Financial Returns to Household Inventory Management

88 Pages Posted: 31 Aug 2020 Last revised: 18 May 2023

See all articles by Scott R. Baker

Scott R. Baker

Northwestern University, Kellogg School of Management, Department of Finance; National Bureau of Economic Research (NBER)

Stephanie Johnson

Rice University, Jones School of Business

Lorenz Kueng

Swiss Finance Institute; University of Lugano - Faculty of Economics; Centre for Economic Policy Research (CEPR)

Multiple version iconThere are 2 versions of this paper

Date Written: August 2020

Abstract

Households tend to hold substantial amounts of non-financial assets in the form of consumer goods inventories that are unobserved by traditional measures of wealth, about $725 on average for products covered by our sample. Such holdings can eclipse total financial assets among households in the lowest income quintile. Households can obtain significant financial returns from strategically shopping and managing these inventories. In addition, they choose to maintain liquid savings—household working capital—not just for precautionary motives but also to support this inventory management. We demonstrate that households earn high marginal returns from investing in household working capital, well above 20% at low levels of inventory, though these marginal returns decline rapidly as inventory increases. Nevertheless, average returns from inventory management are high—about 50% for the typical household—and affect household portfolio returns substantially for all but the top income and asset quintiles. We provide evidence from scanner and survey data that supports this conclusion. For many households, working capital is therefore an important asset class that has been largely ignored by the household finance literature, and inventory management provides them with an alternative to investing in risky financial markets at low levels of liquid wealth.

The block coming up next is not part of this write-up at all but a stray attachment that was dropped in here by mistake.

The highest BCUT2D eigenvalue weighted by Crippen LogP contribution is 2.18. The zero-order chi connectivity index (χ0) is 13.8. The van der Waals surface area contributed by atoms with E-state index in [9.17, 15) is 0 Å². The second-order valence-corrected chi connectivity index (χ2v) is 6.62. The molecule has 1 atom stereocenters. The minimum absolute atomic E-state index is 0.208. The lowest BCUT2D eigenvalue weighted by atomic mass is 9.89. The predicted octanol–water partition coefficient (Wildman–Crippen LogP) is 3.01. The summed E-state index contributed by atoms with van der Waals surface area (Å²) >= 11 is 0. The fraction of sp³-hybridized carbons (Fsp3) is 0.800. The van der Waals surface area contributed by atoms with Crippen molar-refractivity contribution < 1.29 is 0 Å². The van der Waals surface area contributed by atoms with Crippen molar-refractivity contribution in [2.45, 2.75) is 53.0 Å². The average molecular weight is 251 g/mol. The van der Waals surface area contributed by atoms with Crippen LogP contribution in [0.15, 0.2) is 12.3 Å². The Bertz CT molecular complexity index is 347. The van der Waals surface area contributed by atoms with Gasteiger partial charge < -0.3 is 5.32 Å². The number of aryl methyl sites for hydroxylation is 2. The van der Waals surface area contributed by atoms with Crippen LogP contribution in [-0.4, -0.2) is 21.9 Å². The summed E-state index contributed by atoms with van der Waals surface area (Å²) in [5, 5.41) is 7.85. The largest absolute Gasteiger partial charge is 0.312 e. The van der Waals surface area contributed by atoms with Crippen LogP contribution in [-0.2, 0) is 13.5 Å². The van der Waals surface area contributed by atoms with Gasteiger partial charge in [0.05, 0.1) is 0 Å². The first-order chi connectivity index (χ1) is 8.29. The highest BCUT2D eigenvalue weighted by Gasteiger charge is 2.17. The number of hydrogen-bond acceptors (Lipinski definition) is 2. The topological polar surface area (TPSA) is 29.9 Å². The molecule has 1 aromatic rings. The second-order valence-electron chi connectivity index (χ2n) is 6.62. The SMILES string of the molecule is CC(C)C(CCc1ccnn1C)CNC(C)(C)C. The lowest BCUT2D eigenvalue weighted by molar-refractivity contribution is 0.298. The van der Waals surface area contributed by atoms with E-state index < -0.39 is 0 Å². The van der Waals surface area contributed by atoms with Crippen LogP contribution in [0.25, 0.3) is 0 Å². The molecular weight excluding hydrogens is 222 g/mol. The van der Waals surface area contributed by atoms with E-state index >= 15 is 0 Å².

Suggested Citation

Baker, Scott R. and Johnson, Stephanie and Kueng, Lorenz, Financial Returns to Household Inventory Management (August 2020). NBER Working Paper No. w27740, Available at SSRN: https://ssrn.com/abstract=3683616

Scott R. Baker (Contact Author)

Northwestern University, Kellogg School of Management, Department of Finance ( email )

Evanston, IL 60208
United States

National Bureau of Economic Research (NBER) ( email )

1050 Massachusetts Avenue
Cambridge, MA 02138
United States

Stephanie Johnson

Rice University, Jones School of Business ( email )

Lorenz Kueng

Swiss Finance Institute

c/o University of Geneva
40, Bd du Pont-d'Arve
CH-1211 Geneva 4
Switzerland

HOME PAGE: http://www.sfi.ch/en/

University of Lugano - Faculty of Economics

Via Giuseppe Buffi 13
Lugano, TI 6904
Switzerland

HOME PAGE: http://www.usi.ch/en

Centre for Economic Policy Research (CEPR)

London
United Kingdom

HOME PAGE: http://cepr.org/

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